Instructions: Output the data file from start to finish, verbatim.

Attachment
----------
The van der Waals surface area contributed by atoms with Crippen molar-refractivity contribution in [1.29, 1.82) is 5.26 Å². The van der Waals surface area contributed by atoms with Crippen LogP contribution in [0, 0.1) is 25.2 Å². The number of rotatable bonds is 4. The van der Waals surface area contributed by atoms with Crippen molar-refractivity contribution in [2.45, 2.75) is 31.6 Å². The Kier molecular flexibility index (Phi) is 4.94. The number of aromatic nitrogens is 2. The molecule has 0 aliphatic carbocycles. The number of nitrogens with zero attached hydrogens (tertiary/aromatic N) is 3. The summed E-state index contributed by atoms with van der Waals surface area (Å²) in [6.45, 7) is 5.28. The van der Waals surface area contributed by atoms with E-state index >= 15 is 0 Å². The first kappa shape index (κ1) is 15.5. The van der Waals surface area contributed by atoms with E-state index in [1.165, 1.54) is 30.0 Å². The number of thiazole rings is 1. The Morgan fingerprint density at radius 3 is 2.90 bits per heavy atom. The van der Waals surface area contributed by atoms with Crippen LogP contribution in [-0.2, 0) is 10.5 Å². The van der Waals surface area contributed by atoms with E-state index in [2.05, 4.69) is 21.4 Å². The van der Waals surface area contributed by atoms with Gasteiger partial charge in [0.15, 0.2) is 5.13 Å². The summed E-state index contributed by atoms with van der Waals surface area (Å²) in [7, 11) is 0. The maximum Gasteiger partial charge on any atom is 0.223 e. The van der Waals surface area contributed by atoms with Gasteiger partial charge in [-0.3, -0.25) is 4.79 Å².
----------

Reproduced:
The van der Waals surface area contributed by atoms with Crippen molar-refractivity contribution in [1.29, 1.82) is 5.26 Å². The van der Waals surface area contributed by atoms with Crippen LogP contribution in [0, 0.1) is 25.2 Å². The number of rotatable bonds is 4. The van der Waals surface area contributed by atoms with Crippen molar-refractivity contribution in [2.45, 2.75) is 31.6 Å². The Kier molecular flexibility index (Phi) is 4.94. The number of aromatic nitrogens is 2. The molecule has 0 aliphatic carbocycles. The number of nitrogens with zero attached hydrogens (tertiary/aromatic N) is 3. The summed E-state index contributed by atoms with van der Waals surface area (Å²) in [6.45, 7) is 5.28. The van der Waals surface area contributed by atoms with E-state index >= 15 is 0 Å². The first kappa shape index (κ1) is 15.5. The van der Waals surface area contributed by atoms with E-state index in [1.165, 1.54) is 30.0 Å². The number of thiazole rings is 1. The Morgan fingerprint density at radius 3 is 2.90 bits per heavy atom. The van der Waals surface area contributed by atoms with Crippen LogP contribution in [-0.2, 0) is 10.5 Å². The van der Waals surface area contributed by atoms with E-state index in [2.05, 4.69) is 21.4 Å². The van der Waals surface area contributed by atoms with Gasteiger partial charge in [0.15, 0.2) is 5.13 Å². The summed E-state index contributed by atoms with van der Waals surface area (Å²) in [7, 11) is 0. The maximum Gasteiger partial charge on any atom is 0.223 e. The van der Waals surface area contributed by atoms with Gasteiger partial charge in [-0.3, -0.25) is 4.79 Å².